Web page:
CHICAGO — Americans’ growing appetite for global street food inspired dishes and plant-based protein is paving the way for falafel, deemed a “breakout star” of Mediterranean menus. This Middle Eastern mainstay, typically made with chickpeas, has grown 45% in restaurants over the past four years, according to Datassential.
“The trends are our friend,” said Catherine Porter, director of food service marketing at Grecian Delight Foods, an Elk Grove Village, Ill., supplier of gyros and specialty meats, tzatziki, hummus and spreads, and pitas and flatbreads.
The company’s falafel fritter earned an innovation award at the National Restaurant Association Restaurant, Hotel-Motel Show held May 19-22 in Chicago. Grecian Delight also was recognized for its garlic sauce made with strained Lebanese yogurt, which may be used as a dip or sandwich spread.
“While it’s an authentic sauce for shawarma or falafel, this is great on a steak or french fries or chicken,” Ms. Porter said.
Founded in 1974, Grecian Delight remains Greek-owned and operated, specializing in authentic Mediterranean cuisine with traditional and trend-driven offerings. A recent addition is jalapeño hummus, which appeals to consumer demand for ethnic flavor fusion and spicy peppers, Ms. Porter said.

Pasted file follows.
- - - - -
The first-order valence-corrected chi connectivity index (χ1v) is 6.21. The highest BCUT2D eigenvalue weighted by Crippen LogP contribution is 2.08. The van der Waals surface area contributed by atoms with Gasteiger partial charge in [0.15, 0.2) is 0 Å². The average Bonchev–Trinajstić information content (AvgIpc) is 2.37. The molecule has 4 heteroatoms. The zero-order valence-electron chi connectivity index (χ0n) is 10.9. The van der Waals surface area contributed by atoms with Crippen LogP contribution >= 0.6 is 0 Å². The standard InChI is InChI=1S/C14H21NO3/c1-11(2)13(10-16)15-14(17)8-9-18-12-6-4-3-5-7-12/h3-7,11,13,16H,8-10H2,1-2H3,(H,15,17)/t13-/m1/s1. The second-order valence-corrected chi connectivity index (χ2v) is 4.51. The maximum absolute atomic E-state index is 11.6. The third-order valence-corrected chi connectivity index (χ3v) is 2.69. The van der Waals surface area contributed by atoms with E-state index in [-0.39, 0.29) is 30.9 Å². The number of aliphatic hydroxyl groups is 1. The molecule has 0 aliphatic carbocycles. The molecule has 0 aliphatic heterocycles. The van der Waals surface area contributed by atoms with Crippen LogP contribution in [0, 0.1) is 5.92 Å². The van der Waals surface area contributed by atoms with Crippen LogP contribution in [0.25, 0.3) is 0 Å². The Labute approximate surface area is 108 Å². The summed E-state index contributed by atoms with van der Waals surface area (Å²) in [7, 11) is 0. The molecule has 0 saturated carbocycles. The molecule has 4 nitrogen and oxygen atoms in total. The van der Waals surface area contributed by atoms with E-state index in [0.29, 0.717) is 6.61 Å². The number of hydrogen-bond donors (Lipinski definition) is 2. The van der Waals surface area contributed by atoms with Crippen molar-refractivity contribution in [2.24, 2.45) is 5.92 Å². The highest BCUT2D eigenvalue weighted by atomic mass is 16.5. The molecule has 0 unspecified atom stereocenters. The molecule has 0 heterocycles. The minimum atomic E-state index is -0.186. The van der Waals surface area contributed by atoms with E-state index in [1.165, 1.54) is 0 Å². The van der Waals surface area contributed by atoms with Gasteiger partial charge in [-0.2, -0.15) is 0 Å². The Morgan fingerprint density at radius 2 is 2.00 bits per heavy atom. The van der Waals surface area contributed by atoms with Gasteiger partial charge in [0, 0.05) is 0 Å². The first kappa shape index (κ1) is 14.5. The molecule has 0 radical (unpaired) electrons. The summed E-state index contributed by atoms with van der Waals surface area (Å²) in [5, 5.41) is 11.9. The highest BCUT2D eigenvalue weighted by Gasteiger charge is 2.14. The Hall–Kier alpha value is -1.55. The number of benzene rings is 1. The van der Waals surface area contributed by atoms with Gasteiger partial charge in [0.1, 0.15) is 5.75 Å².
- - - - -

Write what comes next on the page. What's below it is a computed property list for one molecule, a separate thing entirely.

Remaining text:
A signature spread is Feisty Feta, blending tangy feta cheese crumbles with tomatoes, green onions and spices. A new offering is skhug, a bright, spicy sauce of green chilies and cilantro. These condiments may be added in a range of applications already familiar to American consumers, such as sandwiches, loaded french fries or pizza, Ms. Porter said.
Restaurant operators may be creative in introducing and incorporating Mediterranean staples in core menu items. Tzatziki adds an ethnic twist as a topping for burgers or pizza or mixed into mashed potatoes or macaroni and cheese, Ms. Porter said.
“Everyone’s trying to figure out what goes with sweet potato fries — you know it’s not ketchup, but you don’t know what it is,” she said. “Tzatziki works great.”
Gyro meat may be served on a salad, in an omelette or atop a plate of pita chips. Falafel fritters may be featured in bowls or shareable platters, tossed in buffalo sauce as a stand-in for chicken wings, or included in a breakfast hash with onions, peppers and a poached egg.
“Everyone is looking for more vegetarian items, more of the plant-based protein beyond the imitation burgers,” Ms. Porter said. “This is a great way to bring in that ethnic flair, street food authenticity with plant-based protein people are looking for.”